# Model

## Model Formulation

Our system utlizes the CcaS/CcaR System as an optogenetic switch. When exposed to green light, the CcaS photoreceptor transfers its phosphate group to its binding partner, the CcaR molecule. The CcaR molecule then induces the expression of the gene of interest. Since the expression of MetE is crucial to the production of methionine, it is the optimal choice for our gene of interest. The production of methionine allows the cell to function and profilerate. In order to accurately measure the rate of proliferation, we have artifically inserted GFP, whose levels can be determined by a camera.

##### Formally, our network is equivalent to:

\[ \frac{\textrm{CcaS}_{a}(t)}{dt} = k_1 \ell(t) + k_9\textrm{Prolif}(t)\]

\[ \frac{\textrm{CcaR}_{a}(t)}{dt} = k_2 \textrm{CcaS}_{a} (H(t-\tau_1)\cdot |t|) + k_8\textrm{Prolif}(t)\]

\[\frac{d\textrm{Prom}_{a}(t)}{dt} = \alpha_0 + \alpha \frac{\textrm{CcaR}_{a} (t)}{k_7 + \textrm{CcaR}(t)}\]

\[ \frac{d\textrm{MetE}(t)}{dt} = k_6\textrm{Prom}_{a}(t) \]

\[\textrm{Logistic}(t) = \left( A+\frac{K-A}{(1+Qe^{-\beta t})^{1/\nu}} \right)\]

*a priori*based on the goals of our experiment, as it is specifically is related to our boundary conditions.

\[ \frac{d\textrm{MetE}(t)}{dt} = \textrm{Logistic}_{1} (t) \cdot \textrm{CcaR}_{a}(H(t - \tau_2)\cdot |t|) \]

\[ \frac{d\textrm{Met}(t)}{dt} = \textrm{Logistic}_{2} (t) \cdot \textrm{MetE}(H(t- \tau_3)\cdot |t|) + E_1 (t)\cdot k_3 \]

\[ \frac{d\textrm{GFP}(t)}{dt} = \textrm{Logistic}_{3} (t) \cdot \textrm{Met}(H(t- \tau_4)\cdot |t|)+ E_2 (t)\cdot k_4 \]

\[ \frac{d\textrm{Prolif}(t)}{dt} = \textrm{Logistic}_{4} (t) \cdot \textrm{Met}(H(t- \tau_5)\cdot |t|)+ E_3 (t)\cdot k_5 \]

\[\frac{dE_i (t)}{dt} = k_{i}\cdot \textrm{Prolif}(t)\]

\[\frac{dp_i (t)}{dt}=(k-d)\textrm{FP}_i (t) + \textrm{D}(t)\]

\[\frac{dR (t)}{dt} = \frac{d}{dt} \frac{p_1 (t)}{p_2 (t)} \]

We determined that this is the most accurate reaction network that could be derived in theory, specifically excluding stochastic noise. Stochastic control theory is still a rapidly developing field and software is not readily available.

## Moving Horizon Estimate (MHE)

MHE is a state estimation method that utilizes multiple measurements over time. These measurements contain noise and other random variations. However, MHE will allow for the production of estimates of unknown variables and parameters in the measurements despite noise. MHE necessitates an iterative approach relying on either linear programming or nonlinear programming solvers to find solutions. This method is particularly useful for nonlinear or constrained dynamic systems for which few general models with established properties and parameters are available. We selected MHE due to its performance in environments where parameters are not precisely known.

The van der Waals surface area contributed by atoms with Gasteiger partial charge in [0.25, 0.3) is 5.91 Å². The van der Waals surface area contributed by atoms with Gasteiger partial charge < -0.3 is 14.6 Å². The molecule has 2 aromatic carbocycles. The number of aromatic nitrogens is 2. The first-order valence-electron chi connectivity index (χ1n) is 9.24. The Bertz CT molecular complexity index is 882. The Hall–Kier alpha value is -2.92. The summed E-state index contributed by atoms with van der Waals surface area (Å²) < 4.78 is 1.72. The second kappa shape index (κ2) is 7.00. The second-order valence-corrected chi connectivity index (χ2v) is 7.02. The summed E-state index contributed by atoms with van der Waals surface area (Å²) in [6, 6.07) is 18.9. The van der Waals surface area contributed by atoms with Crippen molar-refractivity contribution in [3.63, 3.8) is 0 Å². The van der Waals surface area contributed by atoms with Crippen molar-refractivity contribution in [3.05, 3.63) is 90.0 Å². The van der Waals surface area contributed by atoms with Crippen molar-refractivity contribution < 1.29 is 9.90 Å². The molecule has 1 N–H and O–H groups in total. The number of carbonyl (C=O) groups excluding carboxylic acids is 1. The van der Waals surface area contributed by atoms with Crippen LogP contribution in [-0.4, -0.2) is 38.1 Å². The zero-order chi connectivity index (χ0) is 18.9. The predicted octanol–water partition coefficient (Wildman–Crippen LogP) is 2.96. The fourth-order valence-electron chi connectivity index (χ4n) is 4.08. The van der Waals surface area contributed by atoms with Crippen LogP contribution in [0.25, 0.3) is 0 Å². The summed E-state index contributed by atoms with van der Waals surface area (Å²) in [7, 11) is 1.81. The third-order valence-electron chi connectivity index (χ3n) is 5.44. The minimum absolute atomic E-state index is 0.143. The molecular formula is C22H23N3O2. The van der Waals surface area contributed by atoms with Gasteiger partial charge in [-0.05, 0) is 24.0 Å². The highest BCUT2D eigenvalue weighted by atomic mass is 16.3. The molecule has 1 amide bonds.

MHE works by adjusting initial conditions and parameters within a model to align measured and predicted values. To do this it uses an internal dynamic model, an optimization cost function over the estimation horizon, and requires a history of past measurements.

## Error Dynamics of a Linearization of Our Model

For a control system such as ours, the error dynamics are critical to derive. In order to make the dynamics feasible to compute, we only consider the error dynamics of controlling a single population under this linear model:

\[x_{k+1} = x_k + 0.025u_k + 0.05w_k,\]

\[y_k = Cx_k + 0.05v_k\]

where \(x\) is the doubling time, \(y\) is the population, \(u\) is the light intensity and \(w,v\) are the process disturbance and measurement noise respectively. C is the proportionality constant in \(\frac{dp_i (t)}{dt}=C\cdot\textrm{FP}_i (t) + \textrm{D}(t)\)

Error dynamics are constructed by first applying the Karush-Kahn-Tucker (KKT) Conditions to the optimal problem solved by the MHE at a time \(T\), deriving the error dynamics at \(T-N\) and then use the equations derived to obtain the error dynamics at time \(T\). Following this standard technique ^{3} and assuming that both the process disturbance and measurement noise follow Gaussians centered at 0 with variances of 0.003 and 0.0013 respectively, we derive that

\[e_{T+1} = \begin{bmatrix} 0.4876 & 0.5112 \\ 0.5215 & 0.4587 \end{bmatrix} e_T + \begin{bmatrix} 0.0301 & 0.0452 \\ 0.0231 & 0.0621\end{bmatrix} \begin{bmatrix} W \\ V \end{bmatrix}.\]

There is significant evidence that MHE is significantly better than Kalman filtering and other more traditional techniques, not only practically but also through these derived error dynamics. There is a critical plane of process disturbance and measurement noise distributions that acts as a boundary between stable and unstable systems, that is, ones that we can prove asymptotic stability of and ones that can be prove to be asymptotically unstable. We did not determine this boundary because it requires extensive computation and is going to be inaccurate regardless given the linear model of our system. This boundary would provide the theoretical limits of how fine our control will be on cultures with our system. It is important to note that the derivation of error dynamics for MHE for complex systems such as our original network remains an active area of research.

# Background Research